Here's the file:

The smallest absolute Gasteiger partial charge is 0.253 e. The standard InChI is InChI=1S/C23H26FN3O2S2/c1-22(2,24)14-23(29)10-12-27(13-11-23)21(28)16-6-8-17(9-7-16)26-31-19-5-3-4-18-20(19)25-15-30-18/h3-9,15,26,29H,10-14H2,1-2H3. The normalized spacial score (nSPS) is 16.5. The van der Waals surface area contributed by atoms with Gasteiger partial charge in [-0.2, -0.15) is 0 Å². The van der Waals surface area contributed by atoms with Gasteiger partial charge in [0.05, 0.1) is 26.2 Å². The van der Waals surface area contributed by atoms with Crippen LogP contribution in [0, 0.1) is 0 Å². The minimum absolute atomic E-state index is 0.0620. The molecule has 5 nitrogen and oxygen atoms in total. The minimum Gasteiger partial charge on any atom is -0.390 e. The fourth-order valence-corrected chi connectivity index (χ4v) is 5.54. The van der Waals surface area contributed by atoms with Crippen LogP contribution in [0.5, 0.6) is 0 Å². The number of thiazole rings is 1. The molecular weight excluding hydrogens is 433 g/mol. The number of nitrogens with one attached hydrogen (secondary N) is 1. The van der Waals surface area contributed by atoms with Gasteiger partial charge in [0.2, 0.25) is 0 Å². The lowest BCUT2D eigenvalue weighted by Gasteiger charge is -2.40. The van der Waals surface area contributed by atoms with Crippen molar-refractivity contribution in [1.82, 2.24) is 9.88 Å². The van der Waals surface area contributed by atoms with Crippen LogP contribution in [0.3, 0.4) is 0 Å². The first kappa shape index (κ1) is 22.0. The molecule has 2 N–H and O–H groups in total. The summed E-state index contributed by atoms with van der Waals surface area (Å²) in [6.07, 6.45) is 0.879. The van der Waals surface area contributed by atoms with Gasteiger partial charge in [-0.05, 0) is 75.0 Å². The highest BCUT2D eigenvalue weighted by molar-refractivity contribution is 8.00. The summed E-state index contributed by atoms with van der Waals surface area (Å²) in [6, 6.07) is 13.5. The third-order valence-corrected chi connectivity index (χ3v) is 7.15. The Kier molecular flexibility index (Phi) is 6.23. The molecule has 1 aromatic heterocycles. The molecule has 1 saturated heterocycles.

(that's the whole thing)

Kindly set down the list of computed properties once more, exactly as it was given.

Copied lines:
The smallest absolute Gasteiger partial charge is 0.253 e. The standard InChI is InChI=1S/C23H26FN3O2S2/c1-22(2,24)14-23(29)10-12-27(13-11-23)21(28)16-6-8-17(9-7-16)26-31-19-5-3-4-18-20(19)25-15-30-18/h3-9,15,26,29H,10-14H2,1-2H3. The normalized spacial score (nSPS) is 16.5. The van der Waals surface area contributed by atoms with Gasteiger partial charge in [-0.2, -0.15) is 0 Å². The van der Waals surface area contributed by atoms with Gasteiger partial charge in [0.05, 0.1) is 26.2 Å². The van der Waals surface area contributed by atoms with Crippen LogP contribution in [0, 0.1) is 0 Å². The minimum absolute atomic E-state index is 0.0620. The molecule has 5 nitrogen and oxygen atoms in total. The minimum Gasteiger partial charge on any atom is -0.390 e. The fourth-order valence-corrected chi connectivity index (χ4v) is 5.54. The van der Waals surface area contributed by atoms with Crippen LogP contribution in [0.5, 0.6) is 0 Å². The number of thiazole rings is 1. The molecular weight excluding hydrogens is 433 g/mol. The number of nitrogens with one attached hydrogen (secondary N) is 1. The van der Waals surface area contributed by atoms with Gasteiger partial charge in [0.2, 0.25) is 0 Å². The lowest BCUT2D eigenvalue weighted by Gasteiger charge is -2.40. The van der Waals surface area contributed by atoms with Crippen molar-refractivity contribution in [1.82, 2.24) is 9.88 Å². The van der Waals surface area contributed by atoms with Crippen LogP contribution in [0.3, 0.4) is 0 Å². The first kappa shape index (κ1) is 22.0. The molecule has 2 N–H and O–H groups in total. The summed E-state index contributed by atoms with van der Waals surface area (Å²) in [6.07, 6.45) is 0.879. The van der Waals surface area contributed by atoms with Gasteiger partial charge in [-0.05, 0) is 75.0 Å². The highest BCUT2D eigenvalue weighted by molar-refractivity contribution is 8.00. The summed E-state index contributed by atoms with van der Waals surface area (Å²) in [6, 6.07) is 13.5. The third-order valence-corrected chi connectivity index (χ3v) is 7.15. The Kier molecular flexibility index (Phi) is 6.23. The molecule has 1 aromatic heterocycles. The molecule has 1 saturated heterocycles.